Civilisations, Braudel tells us, define themselves not only through what they produce but also through what they reject, a sort of definition by omission, as when the Christian East, before the fall of Constantinople, rejected Rome and looked towards the invading forces from Asia. Furthermore, Braudel insists, civilisations require societies to support them; civilisations can always be located on a map. Students following Braudel's book would study the emergence and development of about a dozen civilisations: Islam, Africa, the Far East, China, India, Japan, Korea, Europe, Russia and America North and South, and in the process learn to distrust the facile explanations of geography (in the case of Africa, for instance), the dogmas of economy (China and Russia), the lures of science and the arts (Europe), and, above all, to be wary of attributing praise and blame. In fact, Braudel's book is above all a cautionary lesson, attempting to teach an overview of history and yet trying to avoid over-simplification and catchphrase thinking.

The problem with this task is not that it is colossal, but that it is impossible. Contemporary details are necessary to see what happened anywhere in the past and, in spite of his own proscription, Braudel happily introduces illuminating stories and revelatory comments so that, from time to time, a character, place or movement appears in full colour - Mohammed, the kingdom of Benin, the Italian Renaissance, modern Quebec - like an illustration in the text. Nor is Braudel shy of endowing societies and events with human emotions in order to explain a change or a rupture. Speaking about the Chinese Revolution, for instance, he argues that 'Pride has its part in the process - pride was at least one link with the ancient past, when China was confident of its role at the centre of the universe.'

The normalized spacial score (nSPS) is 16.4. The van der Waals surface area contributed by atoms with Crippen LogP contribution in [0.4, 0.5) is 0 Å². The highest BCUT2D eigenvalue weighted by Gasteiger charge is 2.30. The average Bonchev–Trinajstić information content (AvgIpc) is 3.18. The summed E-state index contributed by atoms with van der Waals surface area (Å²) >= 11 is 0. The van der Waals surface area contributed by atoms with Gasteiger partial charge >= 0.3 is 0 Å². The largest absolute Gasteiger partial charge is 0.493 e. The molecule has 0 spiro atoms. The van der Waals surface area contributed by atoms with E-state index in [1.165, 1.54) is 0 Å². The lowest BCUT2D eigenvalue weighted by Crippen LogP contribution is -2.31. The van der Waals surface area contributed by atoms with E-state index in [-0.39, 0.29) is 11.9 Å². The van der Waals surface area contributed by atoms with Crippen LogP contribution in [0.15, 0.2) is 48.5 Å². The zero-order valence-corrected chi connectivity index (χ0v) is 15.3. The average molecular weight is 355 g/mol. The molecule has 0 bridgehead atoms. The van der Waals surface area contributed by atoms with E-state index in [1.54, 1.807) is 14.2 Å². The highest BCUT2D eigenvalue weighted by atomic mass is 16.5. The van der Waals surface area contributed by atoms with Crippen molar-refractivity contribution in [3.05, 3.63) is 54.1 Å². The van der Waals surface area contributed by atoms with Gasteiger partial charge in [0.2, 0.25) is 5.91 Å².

Notes like this, however canny, cannot but be read as shorthand, drawing our attention to one single characteristic of a vast and complex social movement. In spite of its wide range, the historian's viewpoint remains Eurocentric: implicit in the comparisons, in the adjectives, even in the chronology of this book is the assumption that Braudel's Europe (or is it France?) lies at the core of the civilised world - tolerant, enterprising, sometimes even humble, and nevertheless steadfast. But would it be possible to write A History of Civilizations without belonging to one?

How, then, to read this handbook that proclaims not to be one? One-volume world histories are legion: H G Wells, Salvador de Madariaga, Sir Walter Ralegh, Friedrich Heer among many others have written syntheses to prove, variously, that humankind is doomed or blessed, never changes or will always change. Braudel seems to have written his Grammaire to prove that what matter in history are the vast sweeping changes of multiple civilisations, changes in which individuals have hardly any say. Thomas De Quincey, inheritor of the Greek tradition, argued in 1844 that history, being composed of events that can be combined in an almost infinite number of ways, is inexhaustible and cannot be interpreted, or can be interpreted only as the human figures we imagine in the shapes of clouds. Braudel must have agreed: he saw history, that kaleidoscope of civilisations whose essentials he tried to encode, as a force in itself, beyond the individual actions of a single human being. 'Human beings do not make history,' he wrote mysteriously at the end of an unfinished essay on France's identity. 'Rather it is history that makes human beings and thereby absolves them from blame.' That rather astonishing hope suffuses the whole of Braudel's book.